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Tracy Shedd, Red (Teen Beat)
As I listened this singer-songwriter from Jacksonville's second album, I waited for hints at the distinction that got this record made, that led other people who hear lots of music into investing time and money to see these songs realized -- some gift with melody or some striking series of images or some display of naked emotional courage, or even some quiet mastery of powerful emotions. But none of that ever surfaced. Instead, just methodical, almost grudging songs turned out from a formula: discordant arpeggios set over bass runs that don't quite match tonally with the drums hanging back until the first chorus kicks in. Produced by Teen Beat honcho Mark Robinson, the album bears his hallmarks: insistent drums high in the mix; a round, pongy bass sound; crisp, airtight guitar; and a mathematically precise interlocking of pieces. Shedd, unfortunately seems like the missing piece. Shedd's voice, unremarkabe in a Natalie Imbruglia sort of way, seems to lack dexterity; she slogs through her words, holding notes for clumsy lengths while adding no particular emotional shading to them. She almost sounds bored, and the general absence of figuration doesn't help: the CD abounds with bald literal statements such as "I saw you walking down my street" or "I remember the first time I saw your face." The flatness of these, and Shedd's uncertain phrasing undermine what are often nimble backing tracks, which are both satisfyingly complex and lucid at the same time.
Lo-Pro, Lo-Pro (Geffen/413)
Featuring former members of Ultraspank, Godsmack, and Snot, produced by Don Gilmore, and signed by Staind's Aaron Lewis to Geffen's 413 imprint, Lo-Pro -- and their self-titled album -- are your average nu-metal fan's wet dream. Chock full of thick, chunky guitars and some strangely uplifting melodies, Lo-Pro is a polished affair from start to finish, with some songs that could easily find mainstream success. The atmospheric, powerful standout track "Not Me" is one such tune, which could quite easily become the soundtrack to many a teenager's life. The bleak lyrics on "Sunday" and "Reach" mean the songs are suitably downcast in mood, and while there's plenty of angst in tracks like "Walk Away", there's an almost positive vibe to the melodies at times, no doubt aided by Gilmore's trained ear for a hook. Lo-Pro are certainly nothing new, but they do check all the right nu-metal boxes. Whether or not they have arrived too late to a rather stale scene to make enough of an impact remains to be seen.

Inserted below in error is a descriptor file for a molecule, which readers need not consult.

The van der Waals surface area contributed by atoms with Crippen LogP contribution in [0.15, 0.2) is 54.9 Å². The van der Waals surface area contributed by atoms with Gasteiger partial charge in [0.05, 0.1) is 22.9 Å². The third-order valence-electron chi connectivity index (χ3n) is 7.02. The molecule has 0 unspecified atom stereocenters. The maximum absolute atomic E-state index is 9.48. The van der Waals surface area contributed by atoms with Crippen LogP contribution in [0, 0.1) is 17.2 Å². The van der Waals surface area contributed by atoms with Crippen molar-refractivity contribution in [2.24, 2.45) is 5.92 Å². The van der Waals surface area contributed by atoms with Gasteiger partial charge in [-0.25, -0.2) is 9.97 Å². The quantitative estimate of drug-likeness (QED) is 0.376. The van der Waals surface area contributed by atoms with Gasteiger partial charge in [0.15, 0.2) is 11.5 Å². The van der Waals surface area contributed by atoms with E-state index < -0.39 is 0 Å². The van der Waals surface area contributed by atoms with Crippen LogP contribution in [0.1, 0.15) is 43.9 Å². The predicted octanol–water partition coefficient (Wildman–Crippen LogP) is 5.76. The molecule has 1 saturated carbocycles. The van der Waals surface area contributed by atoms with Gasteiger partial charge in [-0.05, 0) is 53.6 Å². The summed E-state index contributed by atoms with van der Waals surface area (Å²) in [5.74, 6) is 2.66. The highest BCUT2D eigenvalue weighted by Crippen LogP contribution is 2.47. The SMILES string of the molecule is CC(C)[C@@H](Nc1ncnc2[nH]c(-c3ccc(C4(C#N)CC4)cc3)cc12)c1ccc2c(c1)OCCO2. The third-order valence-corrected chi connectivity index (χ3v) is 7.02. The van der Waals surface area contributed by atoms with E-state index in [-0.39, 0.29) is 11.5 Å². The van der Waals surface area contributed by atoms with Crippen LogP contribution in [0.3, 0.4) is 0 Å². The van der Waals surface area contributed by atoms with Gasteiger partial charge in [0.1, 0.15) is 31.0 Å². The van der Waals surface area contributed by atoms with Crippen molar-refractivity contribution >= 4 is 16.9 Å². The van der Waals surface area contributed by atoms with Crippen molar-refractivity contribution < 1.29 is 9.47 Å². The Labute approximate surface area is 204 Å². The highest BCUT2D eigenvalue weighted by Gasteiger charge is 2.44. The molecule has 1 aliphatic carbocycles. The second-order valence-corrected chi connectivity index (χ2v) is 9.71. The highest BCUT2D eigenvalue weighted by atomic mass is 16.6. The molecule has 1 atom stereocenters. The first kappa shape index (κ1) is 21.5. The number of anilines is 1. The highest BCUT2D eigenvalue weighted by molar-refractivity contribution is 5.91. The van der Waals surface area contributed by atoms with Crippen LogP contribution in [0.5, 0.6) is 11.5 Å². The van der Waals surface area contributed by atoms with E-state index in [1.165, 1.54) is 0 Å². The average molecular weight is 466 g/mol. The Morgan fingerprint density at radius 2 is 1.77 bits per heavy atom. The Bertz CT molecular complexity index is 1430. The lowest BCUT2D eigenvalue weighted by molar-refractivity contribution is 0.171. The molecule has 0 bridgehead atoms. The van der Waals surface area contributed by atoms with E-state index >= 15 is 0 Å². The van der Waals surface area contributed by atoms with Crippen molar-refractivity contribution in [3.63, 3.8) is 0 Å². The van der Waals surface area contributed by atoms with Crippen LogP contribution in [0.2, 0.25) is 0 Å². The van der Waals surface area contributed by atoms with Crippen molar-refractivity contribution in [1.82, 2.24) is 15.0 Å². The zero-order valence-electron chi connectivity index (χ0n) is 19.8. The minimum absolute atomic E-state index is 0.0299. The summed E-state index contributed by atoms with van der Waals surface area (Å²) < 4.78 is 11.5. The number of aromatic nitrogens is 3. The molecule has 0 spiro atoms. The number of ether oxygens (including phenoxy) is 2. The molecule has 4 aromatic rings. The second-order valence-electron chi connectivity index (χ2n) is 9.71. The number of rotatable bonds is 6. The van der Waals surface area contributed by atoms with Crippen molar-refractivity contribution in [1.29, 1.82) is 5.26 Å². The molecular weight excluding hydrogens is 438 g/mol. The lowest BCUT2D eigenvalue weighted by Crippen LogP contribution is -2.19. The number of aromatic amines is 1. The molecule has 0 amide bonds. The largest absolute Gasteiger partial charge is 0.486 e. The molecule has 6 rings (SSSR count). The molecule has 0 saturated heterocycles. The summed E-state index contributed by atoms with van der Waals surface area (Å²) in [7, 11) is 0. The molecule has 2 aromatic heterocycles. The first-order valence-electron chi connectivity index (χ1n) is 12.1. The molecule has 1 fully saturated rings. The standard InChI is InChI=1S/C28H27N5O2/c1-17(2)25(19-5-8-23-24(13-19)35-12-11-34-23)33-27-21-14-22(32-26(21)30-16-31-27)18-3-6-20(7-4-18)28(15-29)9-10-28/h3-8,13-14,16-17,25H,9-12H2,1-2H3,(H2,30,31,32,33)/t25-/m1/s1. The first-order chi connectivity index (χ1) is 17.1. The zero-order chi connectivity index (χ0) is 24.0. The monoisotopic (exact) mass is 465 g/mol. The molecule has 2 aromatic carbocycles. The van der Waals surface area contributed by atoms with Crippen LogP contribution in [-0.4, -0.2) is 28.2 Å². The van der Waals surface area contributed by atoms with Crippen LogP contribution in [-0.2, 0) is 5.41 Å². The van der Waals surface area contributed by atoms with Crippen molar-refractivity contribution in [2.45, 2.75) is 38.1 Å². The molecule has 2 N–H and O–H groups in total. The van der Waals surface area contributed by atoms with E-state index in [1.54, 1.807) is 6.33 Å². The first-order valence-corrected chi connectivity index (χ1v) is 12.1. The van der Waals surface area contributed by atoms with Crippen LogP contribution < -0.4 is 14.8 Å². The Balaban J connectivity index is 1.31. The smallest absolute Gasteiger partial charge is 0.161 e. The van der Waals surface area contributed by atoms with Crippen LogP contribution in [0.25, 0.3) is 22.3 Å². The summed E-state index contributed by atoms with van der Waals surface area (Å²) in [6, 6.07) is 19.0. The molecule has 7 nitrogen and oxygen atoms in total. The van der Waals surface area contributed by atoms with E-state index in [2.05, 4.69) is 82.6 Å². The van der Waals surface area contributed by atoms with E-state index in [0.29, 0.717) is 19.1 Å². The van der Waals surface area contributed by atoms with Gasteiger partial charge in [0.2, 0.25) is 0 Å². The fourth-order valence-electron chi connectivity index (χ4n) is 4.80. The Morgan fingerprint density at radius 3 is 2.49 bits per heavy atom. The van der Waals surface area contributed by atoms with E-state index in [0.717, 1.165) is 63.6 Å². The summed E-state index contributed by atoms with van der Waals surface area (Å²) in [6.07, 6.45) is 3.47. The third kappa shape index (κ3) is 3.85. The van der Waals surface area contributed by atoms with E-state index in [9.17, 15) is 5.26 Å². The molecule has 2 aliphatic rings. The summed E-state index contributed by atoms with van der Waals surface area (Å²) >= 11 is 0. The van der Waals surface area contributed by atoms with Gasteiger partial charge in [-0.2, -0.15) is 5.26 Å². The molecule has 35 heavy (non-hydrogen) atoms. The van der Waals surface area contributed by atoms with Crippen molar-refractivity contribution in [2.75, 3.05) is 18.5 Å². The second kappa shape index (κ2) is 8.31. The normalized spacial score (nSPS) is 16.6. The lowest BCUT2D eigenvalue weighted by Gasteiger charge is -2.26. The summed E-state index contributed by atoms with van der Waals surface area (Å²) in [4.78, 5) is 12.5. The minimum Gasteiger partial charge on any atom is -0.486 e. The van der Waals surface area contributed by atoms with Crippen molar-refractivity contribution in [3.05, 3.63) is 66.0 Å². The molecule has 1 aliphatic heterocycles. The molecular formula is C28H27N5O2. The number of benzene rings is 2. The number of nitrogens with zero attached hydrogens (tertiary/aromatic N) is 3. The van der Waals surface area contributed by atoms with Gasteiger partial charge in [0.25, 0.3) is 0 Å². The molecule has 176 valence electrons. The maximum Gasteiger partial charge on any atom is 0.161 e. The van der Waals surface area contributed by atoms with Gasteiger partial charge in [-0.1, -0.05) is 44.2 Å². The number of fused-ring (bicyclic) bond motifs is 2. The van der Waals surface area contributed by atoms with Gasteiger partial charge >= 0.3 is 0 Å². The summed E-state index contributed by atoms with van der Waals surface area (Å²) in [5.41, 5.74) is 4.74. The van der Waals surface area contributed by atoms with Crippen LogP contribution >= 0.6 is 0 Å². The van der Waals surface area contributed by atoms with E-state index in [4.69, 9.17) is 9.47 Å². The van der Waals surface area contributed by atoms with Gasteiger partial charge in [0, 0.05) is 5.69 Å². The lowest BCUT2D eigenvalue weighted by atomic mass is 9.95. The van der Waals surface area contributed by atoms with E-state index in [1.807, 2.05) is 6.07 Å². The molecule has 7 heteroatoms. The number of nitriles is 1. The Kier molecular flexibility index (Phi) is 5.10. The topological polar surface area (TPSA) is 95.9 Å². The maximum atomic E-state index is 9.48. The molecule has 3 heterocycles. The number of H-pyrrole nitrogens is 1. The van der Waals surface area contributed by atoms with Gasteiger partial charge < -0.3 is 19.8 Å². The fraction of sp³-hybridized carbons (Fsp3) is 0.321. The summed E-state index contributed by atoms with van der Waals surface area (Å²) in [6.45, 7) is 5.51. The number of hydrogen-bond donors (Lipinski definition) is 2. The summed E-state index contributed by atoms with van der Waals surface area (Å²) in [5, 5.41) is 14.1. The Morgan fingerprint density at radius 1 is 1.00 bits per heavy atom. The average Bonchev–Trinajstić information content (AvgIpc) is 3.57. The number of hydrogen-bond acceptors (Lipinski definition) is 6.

Various Artists, Jazzelicious Presents (Kritzal)
Background music can be good. It provides safe, innocuous, subconsciously fun noise for any lounge or party where staying awake isn't a requirement for your guests. Yes, if falling asleep into your martini is your goal, then pick up Jazzelicious Presents. It's the only collection of slinky, sexy, and completely synthetic Latin/jazz/funk you'll ever need. Put the CD on repeat. Odds are, your guests won't ever pick up on the repetition. Even though six different artists contribute to the album, all the songs blend into one, instantly forgettable arrangement of keyboards, drum machines, and fake maracas. Featuring such gems as "Cali4nia", "Kinda Going Crazy", and "Beach Day", this album should sport the warning, "Will either lull the listener into a stupor or drive him/her to drinking so that he/she may fall into an alcoholic stupor." To be fair, a few acoustic instruments do appear from time to time -- specifically on "King Cobra". On this track, Le D plays what sounds like a genuine, upright bass, and a couple of electric guitar licks… however, that really doesn't make up for the incessant keyboard plinking. In conclusion, if you think your friends will appreciate Jazzelicious Presents while hanging out at your apartment drinking wine or scotch or what-have-you, consider going with the real thing. Invest in some Miles Davis or Chucho Valdes. Or find some new friends.
Elliott the Letter Ostrich, Motocross Be Thy Name (Asaurus)
What to make of an album that looks like an old Nintendo or Atari video game cartridge and whose opening song contains just as much zaps, bams and bleeps? Opening with "...Because Nintemper Is My Word", this group sounds like Terry Jacks ("Seasons In The Sun") on a sugar high. But it works! The techno-folk pop resembles the Buggles more often than not, particularly on "We Do All We Can, The Best We Can, And Await The Results". Backed by casios and acoustic guitars, the album is often a hit and miss, with "Tanooki Power Up and The Responsibility That Follows" being a definite miss. Fans of Laptop would appreciate a lot of the tunes however. The press mentions a passing reference to Buddy Holly, but a couple of "uh-uh-oh-oh"s did not Buddy Holly make! A softer and bland "Farewell To The Astro-Dome" ensues with mediocre results but "8 Bit Commitment -- 32 Bit Break-Up" comes off far better. Perhaps the highlight is the quirky little tune "Casio Republic", a quasi-dance number that, you guessed it, has a casio leading the way. But for the most part, odd yet catchy pop is the musical soup du jour, especially on "Justin Bailey: The Man, The Myth, The Metroid Code" and "I Want To Love You, But I'm Too Busy Fighting These Nebulous Bees".